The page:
The appointment of divisional directors is becoming more and more frequent in the South African business sphere as expanding companies seek to exercise greater control over their operations. Divisional directors are appointed by a company to manage a particular division or department. Generally, these divisional directors are not appointed to the board of the company and if this is the case then they do not fall under the ambit of a “Director” in terms of the Companies Act, No 71 of 2008 (Companies Act). The Companies Act also does not specifically mention “divisional directors” within the Act and does not attribute any duties to divisional directors specifically.
If a divisional director does not fall under the definition of a “Director” and doesn’t have the duties of a “Director” then “what is the issue?” you may ask.
The issue is that a divisional director of a company (when not elected to the board of directors) will still potentially fall under the definition of a “prescribed officer” under the Companies Act.
A “prescribed officer” under the Companies Act (and in particular regulation 38) is defined as:
“Despite not being a director of a particular company, a person is a ‘prescribed officer’ of the company for all purposes of the Act (being the Companies Act) if that person;
exercises general executive control over and management of the whole, or a significant portion, of the business and activities of the company; or
regularly participates to a material degree in the exercise of general executive control over and management of the whole, or a significant portion, of the business and activities of the company.”
Again, in general, a divisional director will exercise a great deal of general executive control and management over a significant portion (a division) of the business of a company and therefore falls under the definition of a “prescribed officer”. Note that this could apply to a number of senior managers (not only divisional directors) of a company.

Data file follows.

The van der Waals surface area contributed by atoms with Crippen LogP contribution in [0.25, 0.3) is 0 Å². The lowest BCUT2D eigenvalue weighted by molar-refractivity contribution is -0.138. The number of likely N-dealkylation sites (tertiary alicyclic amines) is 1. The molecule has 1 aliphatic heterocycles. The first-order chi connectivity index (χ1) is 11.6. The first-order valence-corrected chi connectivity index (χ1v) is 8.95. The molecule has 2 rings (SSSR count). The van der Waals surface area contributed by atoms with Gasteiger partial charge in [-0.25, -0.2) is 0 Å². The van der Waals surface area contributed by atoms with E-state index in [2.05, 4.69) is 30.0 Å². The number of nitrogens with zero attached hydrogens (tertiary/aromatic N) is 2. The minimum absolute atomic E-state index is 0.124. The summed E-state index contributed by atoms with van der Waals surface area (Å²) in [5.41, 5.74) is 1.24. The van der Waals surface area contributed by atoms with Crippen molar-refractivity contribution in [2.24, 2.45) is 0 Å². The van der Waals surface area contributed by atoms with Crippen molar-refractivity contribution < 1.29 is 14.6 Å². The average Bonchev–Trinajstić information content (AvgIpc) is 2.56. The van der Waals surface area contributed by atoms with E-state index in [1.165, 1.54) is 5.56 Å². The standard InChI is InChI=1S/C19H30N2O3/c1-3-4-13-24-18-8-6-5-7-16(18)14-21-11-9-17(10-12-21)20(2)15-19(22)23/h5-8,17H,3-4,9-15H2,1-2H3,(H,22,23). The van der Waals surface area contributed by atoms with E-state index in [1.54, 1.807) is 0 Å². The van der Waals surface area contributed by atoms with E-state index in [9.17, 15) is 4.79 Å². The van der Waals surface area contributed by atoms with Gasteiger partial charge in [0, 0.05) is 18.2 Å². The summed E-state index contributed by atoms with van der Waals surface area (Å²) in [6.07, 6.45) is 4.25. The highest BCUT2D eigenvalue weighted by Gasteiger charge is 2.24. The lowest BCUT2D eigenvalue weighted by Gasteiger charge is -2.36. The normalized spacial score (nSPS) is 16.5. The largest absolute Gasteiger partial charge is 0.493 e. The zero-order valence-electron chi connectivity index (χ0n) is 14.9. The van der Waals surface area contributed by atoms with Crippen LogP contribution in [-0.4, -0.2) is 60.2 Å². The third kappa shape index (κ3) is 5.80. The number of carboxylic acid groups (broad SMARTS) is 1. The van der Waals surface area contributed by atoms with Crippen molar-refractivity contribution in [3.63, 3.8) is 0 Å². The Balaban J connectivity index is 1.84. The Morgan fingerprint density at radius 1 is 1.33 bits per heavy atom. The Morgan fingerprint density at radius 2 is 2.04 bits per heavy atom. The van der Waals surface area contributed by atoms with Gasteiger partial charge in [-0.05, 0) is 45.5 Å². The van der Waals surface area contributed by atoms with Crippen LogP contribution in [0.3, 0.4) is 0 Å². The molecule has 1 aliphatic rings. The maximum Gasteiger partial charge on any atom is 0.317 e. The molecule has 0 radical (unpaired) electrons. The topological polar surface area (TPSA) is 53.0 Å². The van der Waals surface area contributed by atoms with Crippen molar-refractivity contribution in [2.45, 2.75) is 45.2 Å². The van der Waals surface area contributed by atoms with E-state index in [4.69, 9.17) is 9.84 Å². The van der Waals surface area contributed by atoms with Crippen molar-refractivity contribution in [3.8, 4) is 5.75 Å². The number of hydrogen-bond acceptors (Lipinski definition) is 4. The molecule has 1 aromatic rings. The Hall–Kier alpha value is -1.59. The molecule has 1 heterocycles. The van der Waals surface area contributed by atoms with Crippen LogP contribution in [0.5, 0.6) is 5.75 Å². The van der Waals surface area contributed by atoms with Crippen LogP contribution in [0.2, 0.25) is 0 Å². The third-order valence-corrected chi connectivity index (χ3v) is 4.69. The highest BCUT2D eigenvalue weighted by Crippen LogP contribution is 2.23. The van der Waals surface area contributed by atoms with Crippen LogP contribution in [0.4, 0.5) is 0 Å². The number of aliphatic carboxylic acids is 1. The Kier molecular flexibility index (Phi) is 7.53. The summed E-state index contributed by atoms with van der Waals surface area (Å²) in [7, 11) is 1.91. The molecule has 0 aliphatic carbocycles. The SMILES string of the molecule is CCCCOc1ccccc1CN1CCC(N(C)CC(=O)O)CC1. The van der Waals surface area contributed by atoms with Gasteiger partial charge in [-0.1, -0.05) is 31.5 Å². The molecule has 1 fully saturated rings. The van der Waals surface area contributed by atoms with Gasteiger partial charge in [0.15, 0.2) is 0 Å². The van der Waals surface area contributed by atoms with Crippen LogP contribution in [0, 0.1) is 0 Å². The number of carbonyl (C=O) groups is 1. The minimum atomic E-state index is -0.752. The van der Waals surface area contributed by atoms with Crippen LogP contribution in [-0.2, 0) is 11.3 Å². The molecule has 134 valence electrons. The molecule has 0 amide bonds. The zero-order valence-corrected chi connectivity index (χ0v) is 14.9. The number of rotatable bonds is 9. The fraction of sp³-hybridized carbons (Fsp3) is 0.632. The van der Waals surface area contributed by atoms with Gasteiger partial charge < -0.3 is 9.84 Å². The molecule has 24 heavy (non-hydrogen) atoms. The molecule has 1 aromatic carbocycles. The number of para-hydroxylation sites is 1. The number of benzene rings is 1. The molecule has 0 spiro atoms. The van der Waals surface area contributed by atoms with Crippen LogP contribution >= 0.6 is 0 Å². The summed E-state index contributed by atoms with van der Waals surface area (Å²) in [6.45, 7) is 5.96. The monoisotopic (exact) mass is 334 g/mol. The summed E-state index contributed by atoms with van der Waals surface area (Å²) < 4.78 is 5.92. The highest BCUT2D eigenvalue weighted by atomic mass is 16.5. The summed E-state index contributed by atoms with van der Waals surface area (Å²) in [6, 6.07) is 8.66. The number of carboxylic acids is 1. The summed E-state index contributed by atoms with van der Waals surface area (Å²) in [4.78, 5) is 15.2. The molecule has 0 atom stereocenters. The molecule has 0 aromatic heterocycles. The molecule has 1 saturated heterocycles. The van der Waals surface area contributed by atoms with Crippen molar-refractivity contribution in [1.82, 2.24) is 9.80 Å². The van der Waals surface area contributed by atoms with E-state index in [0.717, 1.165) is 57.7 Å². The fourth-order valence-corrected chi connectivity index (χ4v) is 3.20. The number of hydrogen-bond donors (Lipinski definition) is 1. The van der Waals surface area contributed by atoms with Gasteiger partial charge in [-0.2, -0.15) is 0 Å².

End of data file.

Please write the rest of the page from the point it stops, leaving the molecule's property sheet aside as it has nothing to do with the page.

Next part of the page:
So what does this mean for divisional directors?
Divisional directors would be subject to s76 and s77 of the Companies Act, being the duties and liabilities of directors (including any common law duties). A (very) brief summary of these duties are:
1. To not use the position of prescribed officer, or any information obtained while acting in the capacity of a prescribed officer, to gain an advantage for anyone other than the company or a wholly-owned subsidiary of the company or to knowingly cause harm to the company or a subsidiary of the company and to communicate to the board any information that comes to the prescribed officer’s attention.
2. To exercise the powers and perform the functions of a prescribed officer in (a) good faith and for a proper purpose, (b) in the best interests of the company, and (c) with the degree of care, skill and diligence that may reasonably be expected of a person carrying out the same functions.
3. A prescribed officer must exercise independent discretion.
4. A prescribed officer must not exceed the powers provided to him/her.
These are far reaching provisions and it is important to note that personal liability can be imputed on these prescribed officers for a failure to comply with their respective duties.
Companies can however mitigate the risks faced by: (i) identifying prescribed officers and informing them of this designation as well as the duties and liabilities that are attributed to them, (ii) taking out insurance that covers the actions of any identified prescribed officers of the company, and (iii) running frequent training programs for directors and prescribed officers to ensure they are aware of their duties.
CDH conducts various training sessions on director’s duties and many other aspects of the Companies Act. Kindly contact us for further information on the next training session or a training session tailored to your business.